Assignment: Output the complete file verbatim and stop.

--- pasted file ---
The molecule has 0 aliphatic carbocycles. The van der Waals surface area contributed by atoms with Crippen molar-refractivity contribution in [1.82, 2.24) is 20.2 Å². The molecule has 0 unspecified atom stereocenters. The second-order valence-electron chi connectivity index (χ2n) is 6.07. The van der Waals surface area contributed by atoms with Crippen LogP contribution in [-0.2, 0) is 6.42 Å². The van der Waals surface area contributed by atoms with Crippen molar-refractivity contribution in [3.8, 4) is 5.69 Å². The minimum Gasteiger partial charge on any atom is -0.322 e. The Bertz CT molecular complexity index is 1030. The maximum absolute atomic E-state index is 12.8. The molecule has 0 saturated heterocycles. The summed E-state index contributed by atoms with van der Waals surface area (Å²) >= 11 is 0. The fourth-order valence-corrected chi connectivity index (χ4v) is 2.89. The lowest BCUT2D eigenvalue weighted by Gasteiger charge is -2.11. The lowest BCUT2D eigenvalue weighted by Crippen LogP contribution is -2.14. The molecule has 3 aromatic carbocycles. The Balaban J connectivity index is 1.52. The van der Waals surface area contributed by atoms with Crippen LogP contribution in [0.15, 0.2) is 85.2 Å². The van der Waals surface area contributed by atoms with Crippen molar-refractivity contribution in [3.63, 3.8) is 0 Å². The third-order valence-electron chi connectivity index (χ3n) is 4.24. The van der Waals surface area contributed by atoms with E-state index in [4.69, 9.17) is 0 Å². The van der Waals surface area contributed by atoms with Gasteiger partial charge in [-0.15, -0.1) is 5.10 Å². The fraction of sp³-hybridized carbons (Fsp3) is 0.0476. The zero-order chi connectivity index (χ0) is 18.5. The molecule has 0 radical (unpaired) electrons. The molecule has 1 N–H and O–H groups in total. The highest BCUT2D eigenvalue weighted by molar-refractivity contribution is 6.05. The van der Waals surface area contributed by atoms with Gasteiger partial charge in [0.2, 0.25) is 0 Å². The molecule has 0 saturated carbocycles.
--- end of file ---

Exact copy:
The molecule has 0 aliphatic carbocycles. The van der Waals surface area contributed by atoms with Crippen molar-refractivity contribution in [1.82, 2.24) is 20.2 Å². The molecule has 0 unspecified atom stereocenters. The second-order valence-electron chi connectivity index (χ2n) is 6.07. The van der Waals surface area contributed by atoms with Crippen LogP contribution in [-0.2, 0) is 6.42 Å². The van der Waals surface area contributed by atoms with Crippen molar-refractivity contribution in [3.8, 4) is 5.69 Å². The minimum Gasteiger partial charge on any atom is -0.322 e. The Bertz CT molecular complexity index is 1030. The maximum absolute atomic E-state index is 12.8. The molecule has 0 saturated heterocycles. The summed E-state index contributed by atoms with van der Waals surface area (Å²) >= 11 is 0. The fourth-order valence-corrected chi connectivity index (χ4v) is 2.89. The lowest BCUT2D eigenvalue weighted by Gasteiger charge is -2.11. The lowest BCUT2D eigenvalue weighted by Crippen LogP contribution is -2.14. The molecule has 3 aromatic carbocycles. The Balaban J connectivity index is 1.52. The van der Waals surface area contributed by atoms with Crippen LogP contribution in [0.15, 0.2) is 85.2 Å². The van der Waals surface area contributed by atoms with Crippen molar-refractivity contribution in [3.63, 3.8) is 0 Å². The third-order valence-electron chi connectivity index (χ3n) is 4.24. The van der Waals surface area contributed by atoms with E-state index in [4.69, 9.17) is 0 Å². The van der Waals surface area contributed by atoms with Gasteiger partial charge in [-0.15, -0.1) is 5.10 Å². The fraction of sp³-hybridized carbons (Fsp3) is 0.0476. The zero-order chi connectivity index (χ0) is 18.5. The molecule has 0 radical (unpaired) electrons. The molecule has 1 N–H and O–H groups in total. The highest BCUT2D eigenvalue weighted by molar-refractivity contribution is 6.05. The van der Waals surface area contributed by atoms with Gasteiger partial charge in [0.2, 0.25) is 0 Å². The molecule has 0 saturated carbocycles.